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Because this STI is a bacterial infection, it’s treated with antibiotics. The two most common antibiotic treatments for chlamydial infections are azithromycin and doxycycline.
Adults and adolescents who are experiencing symptoms associated with chlamydia can take azithromycin for treatment. Though many people with chlamydia are asymptomatic (they don’t show symptoms), common symptoms can include:
- abnormal discharge
- pain while urinating
- pain in the lower abdomen (in those assigned female at birth)
- pain or swelling in the testicles (in those assigned male at birth)
Azithromycin is an FDA-approved treatment for chlamydia that’s proven to be successful in curing the infection.
A more recent
According to the CDC’s STD Treatment Guidelines, one dose of azithromycin (1 gram) taken orally will cure genital chlamydia.
When to take it
Azithromycin is taken as a single dose, one time. It should be taken as soon as you receive the prescription.
How to take it
Azithromycin is taken one time orally and can be taken with or without food. It’s important to take it as directed by your doctor.
It takes approximately 1 week for azithromycin to cure chlamydia. Avoid having sex while under treatment, as it’s still possible to pass or worsen the infection during treatment.
As with many antibiotics, there may be side effects involved when taking azithromycin. It’s important to follow the instructions given when prescribed azithromycin.
Some common side effects of azithromycin include:
- upset stomach
How long does azithromycin take to cure chlamydia?
It usually takes approximately 7 days for azithromycin to cure chlamydia. However, it can take up to 2 weeks for the infection to go away completely.
Avoid having sex during treatment or until the infection has cleared. You’ll want to make sure it’s completely cured, or else you’ll risk passing it to someone else.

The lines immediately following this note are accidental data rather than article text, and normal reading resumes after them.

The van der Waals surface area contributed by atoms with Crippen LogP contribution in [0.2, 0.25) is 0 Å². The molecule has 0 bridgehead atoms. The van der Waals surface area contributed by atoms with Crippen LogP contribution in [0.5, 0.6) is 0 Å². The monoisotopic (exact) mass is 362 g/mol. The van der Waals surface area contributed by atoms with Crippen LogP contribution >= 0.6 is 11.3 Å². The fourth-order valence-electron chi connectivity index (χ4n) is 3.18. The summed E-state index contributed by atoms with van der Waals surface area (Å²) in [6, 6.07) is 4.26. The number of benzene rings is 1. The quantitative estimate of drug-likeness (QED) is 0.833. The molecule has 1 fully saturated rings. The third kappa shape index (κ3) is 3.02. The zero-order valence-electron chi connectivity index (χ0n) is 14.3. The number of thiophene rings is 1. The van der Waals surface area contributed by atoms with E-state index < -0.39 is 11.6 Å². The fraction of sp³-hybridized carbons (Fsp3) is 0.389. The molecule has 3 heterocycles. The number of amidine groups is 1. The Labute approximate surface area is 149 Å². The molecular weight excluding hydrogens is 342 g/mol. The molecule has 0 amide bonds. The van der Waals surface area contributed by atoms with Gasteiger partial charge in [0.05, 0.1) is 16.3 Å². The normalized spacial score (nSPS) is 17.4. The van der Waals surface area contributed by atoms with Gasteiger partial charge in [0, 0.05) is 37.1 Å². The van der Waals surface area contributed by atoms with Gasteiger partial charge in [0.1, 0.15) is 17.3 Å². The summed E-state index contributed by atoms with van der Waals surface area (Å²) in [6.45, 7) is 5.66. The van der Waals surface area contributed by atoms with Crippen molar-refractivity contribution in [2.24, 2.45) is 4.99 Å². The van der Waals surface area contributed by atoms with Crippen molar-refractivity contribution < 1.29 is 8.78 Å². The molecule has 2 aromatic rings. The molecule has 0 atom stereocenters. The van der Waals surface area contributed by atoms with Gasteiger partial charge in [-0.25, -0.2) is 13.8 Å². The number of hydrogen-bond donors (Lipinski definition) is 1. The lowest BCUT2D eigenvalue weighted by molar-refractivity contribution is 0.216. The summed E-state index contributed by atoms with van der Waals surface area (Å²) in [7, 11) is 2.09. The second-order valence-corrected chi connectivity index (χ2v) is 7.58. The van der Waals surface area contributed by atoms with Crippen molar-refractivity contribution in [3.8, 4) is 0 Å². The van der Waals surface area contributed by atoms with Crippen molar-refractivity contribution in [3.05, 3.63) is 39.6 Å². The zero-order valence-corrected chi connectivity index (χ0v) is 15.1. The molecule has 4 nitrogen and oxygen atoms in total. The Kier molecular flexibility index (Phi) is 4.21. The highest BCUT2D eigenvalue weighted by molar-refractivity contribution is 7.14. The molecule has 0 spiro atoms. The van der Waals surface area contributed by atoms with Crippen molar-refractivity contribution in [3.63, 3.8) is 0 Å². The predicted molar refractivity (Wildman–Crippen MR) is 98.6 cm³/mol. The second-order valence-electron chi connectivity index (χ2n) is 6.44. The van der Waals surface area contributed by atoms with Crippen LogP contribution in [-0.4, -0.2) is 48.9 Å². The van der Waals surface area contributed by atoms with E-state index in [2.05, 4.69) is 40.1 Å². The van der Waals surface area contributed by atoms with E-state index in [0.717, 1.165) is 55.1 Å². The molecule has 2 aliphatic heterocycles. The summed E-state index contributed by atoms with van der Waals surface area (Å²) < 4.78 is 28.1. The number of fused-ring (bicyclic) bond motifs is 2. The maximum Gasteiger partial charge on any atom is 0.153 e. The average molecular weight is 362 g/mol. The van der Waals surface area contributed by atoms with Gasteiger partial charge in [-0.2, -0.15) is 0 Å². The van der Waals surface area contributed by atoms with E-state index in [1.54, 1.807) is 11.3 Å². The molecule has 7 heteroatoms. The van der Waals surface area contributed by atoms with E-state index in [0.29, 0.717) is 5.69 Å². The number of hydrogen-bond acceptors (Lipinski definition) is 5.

What happens if chlamydia is left untreated?
If left untreated, chlamydia can lead to more serious health problems.
In people assigned female at birth, untreated chlamydia can cause pelvic inflammatory disease (PID), a condition which can scar the fallopian tubes and lead to infertility.
Chlamydia can also be passed on to babies during birth if the parent has the infection while pregnant.
Can you get chlamydia more than once?
Yes, you can get the infection even if you’ve successfully treated it already.
A sexual partner who has chlamydia can transmit it to you again, even if you’ve already had it and treated it.
You can also get chlamydia again if it wasn’t fully treated the first time. This can happen if you stop taking the necessary treatment. It’s important to complete the antibiotics you’ve been given, even if your symptoms get better.
The CDC recommends getting tested 3 months after treatment of your initial infection to ensure the infection is cleared.
If you’re experiencing symptoms or think you might have been exposed to chlamydia, you should get tested. You can visit your doctor to get tested and start treatment right away, if necessary.
Another option is to take an at-home chlamydia test. There are a number of at-home tests that test for a range of STIs, including chlamydia.
Once you receive your test in the mail and send back your collected sample, you can speak with a virtual healthcare professional. If your results are positive, they may help you start treatment.
Here are some tests you can buy online:
Azithromycin is a well-researched, well-tested, and FDA-approved antibiotic that’s used to treat chlamydia.
While chlamydia is a common and curable STI, it’s still important to take precautions to prevent it, such as using a barrier method during sex.
It’s possible to get chlamydia more than once. Left untreated, it can lead to more serious health conditions.
Sam Lauron is a freelance lifestyle writer based in Austin, TX. When she’s not writing about wellness, creativity, or personal development, she spends her time reading, listening to true crime podcasts, and soaking up the sunny Austin weather with her partner and their dog. Connect with her on Instagram or Twitter, or by visiting her website.